The surgery space becomes available and I'm moved two or three curtained spaces.  Daphne, another anesthesiology nurse, starts the drip of Propofol.  Hoo boy!  My arm feels like somebody is squeezing it everywhere.  Then somebody says, "Melvyn, wake up!"

I feel really tense and stretch everything I can.  But otherwise I am content to just lie there.  After a few minutes I again watch the lights flash overhead but I don't chat as much.  Back in the room.  Goodness, it's two o'clock.

I'm offered beverages and I choose water and apple juice, the latter again for the energy.  I feel better and better.  My bladder says its time to go down the hall.  I manage mostly on my own, but slowly and with a nurse at my elbow.

At about three I get permission to get dressed and go home.  The staff gives my wife time to bring our car to the front door and escorts me out.  Home we go and life returns to normal, sort of.

I was told I would learn the results in a couple of days.  Well, those couple of days were thrown into turmoil by the weather.  Duluth was hit by a heavy, wet snow fall and many activities were cancelled.  As of Sunday I have not been given a result.   My attitude is that I'm positive the results are negative.

Meanwhile, I've moved a lot of snow and slept well.  The worst side effect was a sore throat from the breathing tube that was put in my throat so I could breathe properly.  Today I feel I have some of my singing ability (whatever that means) back.

For the follow-up, see "I was right to be positive about a negative".

Friday, April 12, 2013

The Axis of Weasels

Syria, Iran, and North Korea have voted against the Arms Trade Treaty.  An axis of weasels that would rather have the right to threaten opponents, domestic and foreign, than have a reduction in the arms trade that enables petty tyrants and terrorists to destabilize countries.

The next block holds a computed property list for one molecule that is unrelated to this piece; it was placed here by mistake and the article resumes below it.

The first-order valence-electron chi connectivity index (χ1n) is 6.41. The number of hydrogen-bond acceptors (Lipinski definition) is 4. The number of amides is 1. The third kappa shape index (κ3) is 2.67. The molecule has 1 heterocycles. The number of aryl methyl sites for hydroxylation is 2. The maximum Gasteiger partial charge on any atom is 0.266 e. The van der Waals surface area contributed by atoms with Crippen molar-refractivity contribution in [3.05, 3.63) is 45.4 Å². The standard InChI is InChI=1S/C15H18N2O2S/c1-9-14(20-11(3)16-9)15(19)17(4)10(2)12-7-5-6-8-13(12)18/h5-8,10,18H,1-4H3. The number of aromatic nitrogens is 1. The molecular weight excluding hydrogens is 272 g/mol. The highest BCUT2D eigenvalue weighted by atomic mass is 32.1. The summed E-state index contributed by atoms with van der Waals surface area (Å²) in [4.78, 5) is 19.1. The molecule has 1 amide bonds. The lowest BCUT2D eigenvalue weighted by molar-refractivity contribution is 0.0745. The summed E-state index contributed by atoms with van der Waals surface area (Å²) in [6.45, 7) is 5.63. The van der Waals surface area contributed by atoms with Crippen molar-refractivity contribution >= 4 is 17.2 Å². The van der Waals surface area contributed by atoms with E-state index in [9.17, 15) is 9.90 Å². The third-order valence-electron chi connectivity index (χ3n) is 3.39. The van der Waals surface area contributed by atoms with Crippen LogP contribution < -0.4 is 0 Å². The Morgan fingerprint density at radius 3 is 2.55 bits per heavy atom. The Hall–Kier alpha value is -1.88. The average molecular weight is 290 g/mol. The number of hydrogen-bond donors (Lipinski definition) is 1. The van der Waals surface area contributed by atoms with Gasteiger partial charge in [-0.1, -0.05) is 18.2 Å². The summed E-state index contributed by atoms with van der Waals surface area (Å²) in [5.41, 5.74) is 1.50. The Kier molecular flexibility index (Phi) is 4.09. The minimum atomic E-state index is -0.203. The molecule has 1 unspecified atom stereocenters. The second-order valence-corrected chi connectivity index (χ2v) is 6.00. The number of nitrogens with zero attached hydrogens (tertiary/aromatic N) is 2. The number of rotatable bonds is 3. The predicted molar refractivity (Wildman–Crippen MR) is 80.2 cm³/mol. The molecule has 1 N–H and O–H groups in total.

Now, thanks to a few who wrongly fear that the Arms Trade Treaty would take away their right to have their guns, the United States may be prohibited by a vote of the Senate from signing the treaty, thus joining the Axis of Weasels.

Oh, well, President Dwight D. Eisenhower, who warned against the military-industrial complex would be a RINO to those opposing the Arms Trade Treaty.

See "Tell the Truth about the Arms Trade Treaty", Rachel Stohl, New York Times, 2013-04-11

Dictatorship of the directorate

I've long promoted the idea of withholding votes for directors of companies who are paid too much.  Well, even if all the shareholders withhold their votes, the directors of many companies get to keep their jobs.  All that is required is a plurality of votes.  Since one vote with no opposition is a plurality, they get to keep their jobs.  And their perks.  And accumulate more shares.  And run the company without any consideration for the owners.  Instead of Milton Friedman's corporate purpose of "shareholder value", they run the company for "director value".

For more, see "When Shareholder Democracy is Sham Democracy", James B. Stewart, New York Times, 2013-04-12.

Wednesday, April 10, 2013

Why snail research is important

On a Bill Maher show, "Stephen Moore, libertarian economist and Wall Street Journal columnist" kept pounding away that we must reduce the debt and one way to do that is to cut funding for science grants, like $2 million for snail mating research.  "19-year-old Zack Kopplin, science advocate and history student" retorted that government-sponsored science often gives far better returns than many investments.  He gave as an example that the government investment in genome research paid back 140 times the investment.  See "College Kid Forced To Remind Know-It-All Economist That He's Actually Not A Scientist".

Warning: this segment deteriorates into a shouting match!

I might add, would we be reading these stories if the government hadn't invested in the Internet decades ago?  Would we have had Google if the government hadn't given a California university a grant to study search algorithms?

About the snail mating research, "it's to prevent children in developing countries from getting parasitic worms…"  Why should we protect these children from parasitic worms?  Parasites increase poverty.  Poverty leads to corruption.  Corruption leads to terrorism.  Two million dollars is a much better investment to prevent terrorism than two hundred million dollars and rising per F-35, a plane that still has many problems.

Quote of the day: Smart action or mooching?

"Why is it that if you take advantage of a corporate tax break you're a smart businessman, but if you take advantage of something so you don't go hungry, you're a moocher?"

- "Jon Stewart pins down the media with their own words"

Unfortunately, the headline is one of those sweeping generalizations that tar a large group with the same broad brush.  Jon Stewart is part of the media.  Does he also call one advantage smart action and the other mooching?

Monday, April 08, 2013

Commerce without connection